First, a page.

Marquart advised beginning actors to audition for roles and to not take failure too harshly. Rejections are often not personal but rather reflections of what directors are looking for. 

“Take a chance, audition,” Marquart advised beginning actors. “Have fun. If you don’t get it, you don’t get it.”  

Beyond “Influenced” and “Infamy”, Veninga has created two more films. The first was “Gun to the Head,” a story informed by his experiences with obsessive-compulsive disorder and the second was a fan music video for Blink-182’s “Ghost on the Dance Floor.” 

Veninga submitted “Gun to the Head” to various film festivals, several of which accepted it. He hopes to do the same with “Infamy.” 

“We have better audio. Our actors are great [and], we have great cinematography. This will be festival-worthy,” Veninga said. 

The film is currently being filmed, but part of the difficulty comes from the actors’ busy schedules. Marquart is involved in several Drake productions, and all the actors have to balance this production with their classes and other commitments. 

“Sometimes it’s stressful, but it’s also very thrilling,” Veninga said. “I also really enjoy ‘go, go, go’ because I’m doing everything that I want to be doing.” 

According to Veninga, part of what has helped is the people that he is working with. Tirumala and SJMC professor Chris Snider have given him tips on the film, and another (currently anonymous) Drake professor will be acting in it.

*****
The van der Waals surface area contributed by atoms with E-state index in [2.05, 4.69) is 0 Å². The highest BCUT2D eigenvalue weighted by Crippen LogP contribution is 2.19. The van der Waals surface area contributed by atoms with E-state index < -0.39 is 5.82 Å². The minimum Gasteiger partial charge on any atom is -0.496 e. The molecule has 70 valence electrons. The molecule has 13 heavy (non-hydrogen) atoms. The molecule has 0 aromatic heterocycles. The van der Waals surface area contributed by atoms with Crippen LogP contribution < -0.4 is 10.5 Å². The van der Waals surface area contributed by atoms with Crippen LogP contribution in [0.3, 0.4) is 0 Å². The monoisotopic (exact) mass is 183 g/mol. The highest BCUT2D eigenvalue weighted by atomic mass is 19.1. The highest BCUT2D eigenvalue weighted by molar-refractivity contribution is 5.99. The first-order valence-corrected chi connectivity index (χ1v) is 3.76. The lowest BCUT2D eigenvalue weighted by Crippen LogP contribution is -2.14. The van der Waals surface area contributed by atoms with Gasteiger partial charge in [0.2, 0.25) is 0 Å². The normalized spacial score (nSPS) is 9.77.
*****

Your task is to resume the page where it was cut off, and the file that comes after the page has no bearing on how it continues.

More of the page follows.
Tirumala has read over the script and is involved on set. Tirumala added that, from what he has seen on set and script, the film is going well so far, and the process is “very professional”.
Veninga said that his cinematographer, Mithi Sivaprakash, was a “great voice to have on set” during the past four projects. 

“I’m not going in alone on this,” Veninga said. “I’m surrounded by people who believe in me, who believe in my projects and who believe that they can contribute something helpful.” 

If all goes according to plan, Veninga said the film might be done in early December. With this film, like his others, he has tried to increase professionalism, hosting professional auditions and using better equipment. It is part of what he thinks will make it festival-worthy. 

Veninga, an independent filmmaker, is currently losing money on every project, but says what’s important is to “bet on yourself” and your skills. 

“The thing about independent projects is that it really is self-made. There is pride when you are putting your own blood, sweat, tears and, above all else, money into it,” Veninga said. 

After “Infamy,” Veninga plans to help his friends with directing. He also has an idea for a cop comedy. 

Veninga will be graduating this year, after which he plans to get a day job where he has room to create films on the side. 

“I want to keep filming my life, or at least keep putting on shows in my life for as long as I live,” Veninga said.

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    Mary KilburnNov 2, 2023 at 3:50 am

    A great article! Chris has done remarkable work and addresses subjects so relevant to todays social climate!